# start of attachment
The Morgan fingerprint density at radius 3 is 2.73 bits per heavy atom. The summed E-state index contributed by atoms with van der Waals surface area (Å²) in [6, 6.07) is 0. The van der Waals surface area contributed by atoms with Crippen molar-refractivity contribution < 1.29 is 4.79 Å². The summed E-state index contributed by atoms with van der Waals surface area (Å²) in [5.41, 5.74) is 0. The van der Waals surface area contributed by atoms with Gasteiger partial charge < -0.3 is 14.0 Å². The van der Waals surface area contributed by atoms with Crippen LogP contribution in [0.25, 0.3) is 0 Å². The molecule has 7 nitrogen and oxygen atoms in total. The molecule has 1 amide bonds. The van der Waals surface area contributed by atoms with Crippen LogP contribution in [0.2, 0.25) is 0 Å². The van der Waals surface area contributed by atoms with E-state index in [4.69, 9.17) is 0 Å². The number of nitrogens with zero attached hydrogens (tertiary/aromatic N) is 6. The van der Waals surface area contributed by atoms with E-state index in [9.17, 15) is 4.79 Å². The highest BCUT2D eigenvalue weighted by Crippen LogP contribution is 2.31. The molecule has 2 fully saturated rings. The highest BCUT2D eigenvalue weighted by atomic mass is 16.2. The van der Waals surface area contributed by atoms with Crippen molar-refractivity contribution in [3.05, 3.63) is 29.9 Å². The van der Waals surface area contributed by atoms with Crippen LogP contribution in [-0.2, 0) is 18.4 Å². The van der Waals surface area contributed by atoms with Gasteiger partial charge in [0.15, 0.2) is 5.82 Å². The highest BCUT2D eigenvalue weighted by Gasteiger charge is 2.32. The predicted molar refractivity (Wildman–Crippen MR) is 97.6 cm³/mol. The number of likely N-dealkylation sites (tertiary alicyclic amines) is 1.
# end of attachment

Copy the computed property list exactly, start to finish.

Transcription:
The Morgan fingerprint density at radius 3 is 2.73 bits per heavy atom. The summed E-state index contributed by atoms with van der Waals surface area (Å²) in [6, 6.07) is 0. The van der Waals surface area contributed by atoms with Crippen molar-refractivity contribution < 1.29 is 4.79 Å². The summed E-state index contributed by atoms with van der Waals surface area (Å²) in [5.41, 5.74) is 0. The van der Waals surface area contributed by atoms with Gasteiger partial charge < -0.3 is 14.0 Å². The van der Waals surface area contributed by atoms with Crippen LogP contribution in [0.25, 0.3) is 0 Å². The molecule has 7 nitrogen and oxygen atoms in total. The molecule has 1 amide bonds. The van der Waals surface area contributed by atoms with Crippen LogP contribution in [0.2, 0.25) is 0 Å². The van der Waals surface area contributed by atoms with E-state index in [4.69, 9.17) is 0 Å². The number of nitrogens with zero attached hydrogens (tertiary/aromatic N) is 6. The van der Waals surface area contributed by atoms with E-state index in [9.17, 15) is 4.79 Å². The highest BCUT2D eigenvalue weighted by Crippen LogP contribution is 2.31. The molecule has 2 fully saturated rings. The highest BCUT2D eigenvalue weighted by atomic mass is 16.2. The van der Waals surface area contributed by atoms with Crippen molar-refractivity contribution in [3.05, 3.63) is 29.9 Å². The van der Waals surface area contributed by atoms with Crippen LogP contribution in [-0.2, 0) is 18.4 Å². The van der Waals surface area contributed by atoms with Gasteiger partial charge in [0.15, 0.2) is 5.82 Å². The highest BCUT2D eigenvalue weighted by Gasteiger charge is 2.32. The predicted molar refractivity (Wildman–Crippen MR) is 97.6 cm³/mol. The number of likely N-dealkylation sites (tertiary alicyclic amines) is 1.